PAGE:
America's public research universities face a challenging economic environment characterized by rising operating costs and dwindling state resources. In response, institutions across the country have looked toward the corporate sector for cost-cutting models. The hope is that implementing these “real-world” strategies will centralize redundant tasks (allowing some to be eliminated), stimulate greater efficiency, and ensure long-term fiscal solvency.
Recent events at the University of Michigan (suggest that faculty should be proactive in the face of such “corporatization” schemes, which typically are packaged and presented as necessary and consistent with a commitment to continued excellence. The wholesale application of such strategies can upend core academic values of transparency, and shared governance, and strike at the heart of workplace equity.
Early this month our university administration rolled out the “Workforce Transition” phase of its “Administrative Services Transformation” (AST) plan. From far on high, with virtually no faculty leadership input, 50 to 100 staff members in the College of Literature, Science, and the Arts (LS&A) departments were informed that their positions in HR and finances (out of an anticipated total of 325) would be eliminated by early 2014. Outside consultants, none of whom actually visited individual departments for any serious length of time, reduced these positions to what they imagined as their “basic” functions: transactional accounting and personnel paperwork.
It became clear that many of those impacted constitute a specific demographic: women, generally over 40 years of age, many of whom have served for multiple decades in low- to mid-level jobs without moving up the ranks. A university previously committed to gender equity placed the burden of job cuts on the backs of loyal and proven female employees.
These laid-off employees found little comfort in learning that they would be free to apply for one of 275 new positions in HR or finance that will be contained at an off-campus “shared services” center disconnected from the intellectually vital campus life.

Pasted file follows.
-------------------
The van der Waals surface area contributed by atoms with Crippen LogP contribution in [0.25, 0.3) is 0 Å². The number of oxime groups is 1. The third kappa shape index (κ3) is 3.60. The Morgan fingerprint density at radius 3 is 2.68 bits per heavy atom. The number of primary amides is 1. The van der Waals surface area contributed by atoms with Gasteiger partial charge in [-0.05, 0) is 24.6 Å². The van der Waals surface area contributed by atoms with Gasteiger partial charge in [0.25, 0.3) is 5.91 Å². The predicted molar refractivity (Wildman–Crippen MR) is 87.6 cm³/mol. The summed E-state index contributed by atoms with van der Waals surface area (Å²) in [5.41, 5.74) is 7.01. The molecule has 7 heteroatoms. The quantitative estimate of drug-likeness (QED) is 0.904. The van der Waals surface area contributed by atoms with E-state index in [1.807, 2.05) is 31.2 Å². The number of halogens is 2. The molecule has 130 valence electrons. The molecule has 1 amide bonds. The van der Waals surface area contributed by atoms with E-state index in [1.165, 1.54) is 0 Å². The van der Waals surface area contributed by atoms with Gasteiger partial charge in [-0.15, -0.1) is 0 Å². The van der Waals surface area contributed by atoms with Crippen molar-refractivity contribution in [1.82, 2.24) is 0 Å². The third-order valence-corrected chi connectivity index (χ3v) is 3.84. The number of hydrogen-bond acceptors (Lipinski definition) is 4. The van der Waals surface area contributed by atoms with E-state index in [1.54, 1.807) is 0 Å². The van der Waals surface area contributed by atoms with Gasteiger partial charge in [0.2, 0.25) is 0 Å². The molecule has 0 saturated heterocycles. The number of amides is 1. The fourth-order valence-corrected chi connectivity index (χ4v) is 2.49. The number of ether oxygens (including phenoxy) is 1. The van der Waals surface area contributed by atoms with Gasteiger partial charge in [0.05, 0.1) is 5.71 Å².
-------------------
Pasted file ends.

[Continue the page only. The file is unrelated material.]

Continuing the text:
The resulting plan reveals no awareness of how departments function on an everyday basis. Such “shared services” models start with the presumption that every staff member is interchangeable and every department’s needs are the same. They frame departments as “customers” of centralized services, perpetuating the illusion that the university can and should function like a market. This premise devalues the local knowledge and organic interactions that make our units thrive. Indeed, it dismisses any attribute that cannot be quantitatively measured or “benchmarked.” Faculty members who reject these models quickly become characterized as “change resisters”: backward, tradition-bound, and incapable of comprehending budgetary complexities.
The absence of consultation with regard to the plan is particularly galling given that academic departments previously have worked well with the administration to keep the university in the black. Faculty members are keenly aware of our institution’s fiscal challenges and accordingly have put in place cost-cutting and consolidating measures at the micro level for the greater good.
Worries about departmental discontentment with AST and shared services resulted in increasing secrecy around the planned layoffs. In an unprecedented move, department chairs and administrators were sworn to silence by “gag orders” prohibiting them from discussing the shared services plan even with each other. Perturbed, close to 20 department chairs wrote a joint letter to top university executives expressing their dismay. As one department chair said, "The staff don't know if they can trust the faculty, the faculty don't know if they trust the administration.”
Within a few days, at least five LS&A departments had written collective letters of protest, signed by hundreds of faculty members and graduate students. Over the past few weeks, that chorus of opposition has only intensified as faculty members from all corners of our campus have challenged AST. Some have called for a one- to two-year moratorium and others for an outright suspension of the program.
The outcry against the planned transition itself reflects the growing rift between departmental units and the central administration at the University of Michigan. Championed as an astute financial fix by a cadre hidden away in the upper-level bureaucracy, the shared-services model is the brainchild of Accenture, an outside consulting firm which our university has also contracted for a multimillion-dollar IT rationalization project.